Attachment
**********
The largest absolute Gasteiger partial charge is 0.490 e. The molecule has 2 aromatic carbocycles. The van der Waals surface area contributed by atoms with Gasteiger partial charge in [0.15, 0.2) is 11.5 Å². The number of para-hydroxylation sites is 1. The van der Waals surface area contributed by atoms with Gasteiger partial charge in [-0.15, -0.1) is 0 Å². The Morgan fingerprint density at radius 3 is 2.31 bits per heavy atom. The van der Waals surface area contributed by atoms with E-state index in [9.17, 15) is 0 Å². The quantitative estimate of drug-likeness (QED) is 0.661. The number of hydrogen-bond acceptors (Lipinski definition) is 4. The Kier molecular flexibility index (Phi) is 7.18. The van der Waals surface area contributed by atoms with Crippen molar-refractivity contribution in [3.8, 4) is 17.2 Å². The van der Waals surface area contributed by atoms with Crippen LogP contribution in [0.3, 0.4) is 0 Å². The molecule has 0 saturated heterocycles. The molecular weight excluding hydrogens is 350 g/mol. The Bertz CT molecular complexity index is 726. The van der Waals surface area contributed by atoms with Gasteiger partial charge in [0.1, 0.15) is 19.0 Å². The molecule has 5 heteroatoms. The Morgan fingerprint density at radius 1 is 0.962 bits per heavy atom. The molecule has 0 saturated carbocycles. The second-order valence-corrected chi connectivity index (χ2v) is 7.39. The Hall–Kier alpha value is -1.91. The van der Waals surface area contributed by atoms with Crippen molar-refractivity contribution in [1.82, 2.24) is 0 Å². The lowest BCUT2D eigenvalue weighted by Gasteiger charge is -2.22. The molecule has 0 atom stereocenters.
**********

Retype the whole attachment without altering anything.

The largest absolute Gasteiger partial charge is 0.490 e. The molecule has 2 aromatic carbocycles. The van der Waals surface area contributed by atoms with Gasteiger partial charge in [0.15, 0.2) is 11.5 Å². The number of para-hydroxylation sites is 1. The van der Waals surface area contributed by atoms with Gasteiger partial charge in [-0.15, -0.1) is 0 Å². The Morgan fingerprint density at radius 3 is 2.31 bits per heavy atom. The van der Waals surface area contributed by atoms with E-state index in [9.17, 15) is 0 Å². The quantitative estimate of drug-likeness (QED) is 0.661. The number of hydrogen-bond acceptors (Lipinski definition) is 4. The Kier molecular flexibility index (Phi) is 7.18. The van der Waals surface area contributed by atoms with Crippen molar-refractivity contribution in [3.8, 4) is 17.2 Å². The van der Waals surface area contributed by atoms with Crippen LogP contribution in [0.3, 0.4) is 0 Å². The molecule has 0 saturated heterocycles. The molecular weight excluding hydrogens is 350 g/mol. The Bertz CT molecular complexity index is 726. The van der Waals surface area contributed by atoms with Gasteiger partial charge in [0.1, 0.15) is 19.0 Å². The molecule has 5 heteroatoms. The Morgan fingerprint density at radius 1 is 0.962 bits per heavy atom. The molecule has 0 saturated carbocycles. The second-order valence-corrected chi connectivity index (χ2v) is 7.39. The Hall–Kier alpha value is -1.91. The van der Waals surface area contributed by atoms with Crippen molar-refractivity contribution in [1.82, 2.24) is 0 Å². The lowest BCUT2D eigenvalue weighted by Gasteiger charge is -2.22. The molecule has 0 atom stereocenters.